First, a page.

Last week’s revelations surrounding the Panama Papers scandal set off a firestorm of debate about offshore tax avoidance. Media outlets across the globe exposed the names of many high profile clients of the offending law firm Mossack Fonseca, including soccer superstar Lionel Messi and several heads of state. As many in the U.S. pointed out, however, the Panamanian firm’s roster of shell company-seeking clients had a noticeable lack of Americans. According to some experts, this is due to lenient incorporation laws in states like Nevada and Delaware that allow Americans to set up income-shielding shell companies right at home.
In fact, Nevada ranked as Mossack Fonseca’s seventh most common destination for dummy corporations, with more than 1,000 companies listed in the firm’s records. For those who lack connections with an obscure Panamanian law firm, though, there are plenty of domestic companies that can help hide cash. For instance, the website of Corporation Makers boasts that owning a business can remain “your deep dark secret” for just $309. These companies take advantage of a Nevada law that allows “nominees” to file documents for a corporation while its true owners remain anonymous. The situation is even worse in Delaware thanks to century-old laws that shield management from liability and eliminate protections for shareholders. As a result, more than 1.1 million companies call Delaware home, even though 95 percent of them have their principal location in another state or country.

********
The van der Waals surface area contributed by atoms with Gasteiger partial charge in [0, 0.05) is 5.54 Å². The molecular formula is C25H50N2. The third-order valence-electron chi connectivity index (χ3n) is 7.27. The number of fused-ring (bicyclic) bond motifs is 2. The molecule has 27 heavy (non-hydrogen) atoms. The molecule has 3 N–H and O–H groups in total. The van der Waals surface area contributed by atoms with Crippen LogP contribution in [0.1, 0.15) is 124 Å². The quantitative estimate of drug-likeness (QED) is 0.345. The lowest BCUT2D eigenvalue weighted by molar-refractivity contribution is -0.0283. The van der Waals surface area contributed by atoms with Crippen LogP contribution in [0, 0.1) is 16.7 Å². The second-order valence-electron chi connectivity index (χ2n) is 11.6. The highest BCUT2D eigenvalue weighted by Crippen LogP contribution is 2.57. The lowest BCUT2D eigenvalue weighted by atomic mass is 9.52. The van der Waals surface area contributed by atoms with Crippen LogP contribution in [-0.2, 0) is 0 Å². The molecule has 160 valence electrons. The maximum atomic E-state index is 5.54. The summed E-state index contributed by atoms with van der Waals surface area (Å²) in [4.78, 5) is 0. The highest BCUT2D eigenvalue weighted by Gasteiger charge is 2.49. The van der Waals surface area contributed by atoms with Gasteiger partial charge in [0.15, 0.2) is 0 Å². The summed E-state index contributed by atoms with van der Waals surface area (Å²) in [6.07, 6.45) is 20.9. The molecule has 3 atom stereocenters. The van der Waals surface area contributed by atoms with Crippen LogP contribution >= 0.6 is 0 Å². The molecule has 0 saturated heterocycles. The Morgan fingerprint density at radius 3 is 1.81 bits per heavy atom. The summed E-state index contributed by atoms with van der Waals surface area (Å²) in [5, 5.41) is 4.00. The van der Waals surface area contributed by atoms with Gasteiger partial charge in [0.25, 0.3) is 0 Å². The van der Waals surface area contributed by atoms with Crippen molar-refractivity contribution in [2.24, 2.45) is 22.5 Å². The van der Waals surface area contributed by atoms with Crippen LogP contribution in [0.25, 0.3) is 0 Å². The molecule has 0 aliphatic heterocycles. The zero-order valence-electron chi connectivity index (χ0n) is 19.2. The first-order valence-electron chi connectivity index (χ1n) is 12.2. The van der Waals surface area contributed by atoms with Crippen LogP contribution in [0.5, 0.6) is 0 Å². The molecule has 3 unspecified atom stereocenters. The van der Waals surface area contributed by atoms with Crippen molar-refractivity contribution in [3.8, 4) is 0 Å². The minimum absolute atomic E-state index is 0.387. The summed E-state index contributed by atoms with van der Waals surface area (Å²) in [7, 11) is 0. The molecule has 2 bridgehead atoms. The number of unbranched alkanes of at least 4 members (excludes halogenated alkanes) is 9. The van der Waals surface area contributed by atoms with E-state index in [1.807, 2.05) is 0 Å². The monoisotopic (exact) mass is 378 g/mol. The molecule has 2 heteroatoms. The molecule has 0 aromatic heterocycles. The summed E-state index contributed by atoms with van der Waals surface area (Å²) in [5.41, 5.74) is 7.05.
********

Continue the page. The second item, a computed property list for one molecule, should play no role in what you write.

These laws enable individuals and companies to hide their income in much the same way as Mossack Fonseca’s global array of shell corporations. “The mechanisms are pretty much the same here,” said Matthew Gardner, executive director of the Institute on Taxation and Economic Policy. “There’s nothing special happening in Panama. Panama is pretty much a microcosm of what the U.S. is a willing partner in.” So why do these laws exist in the first place? Since states are often in competition with one another to draw in companies, over the years many have passed legislation that benefits business owners. Places like Nevada and Delaware have taken this idea to extremes, however, potentially creating an environment that harms American business as a whole.
- Do lax incorporations laws in Nevada and Delaware motivate other states to adopt similar legislation?
- Why do states offer companies perks like tax breaks and subsidies?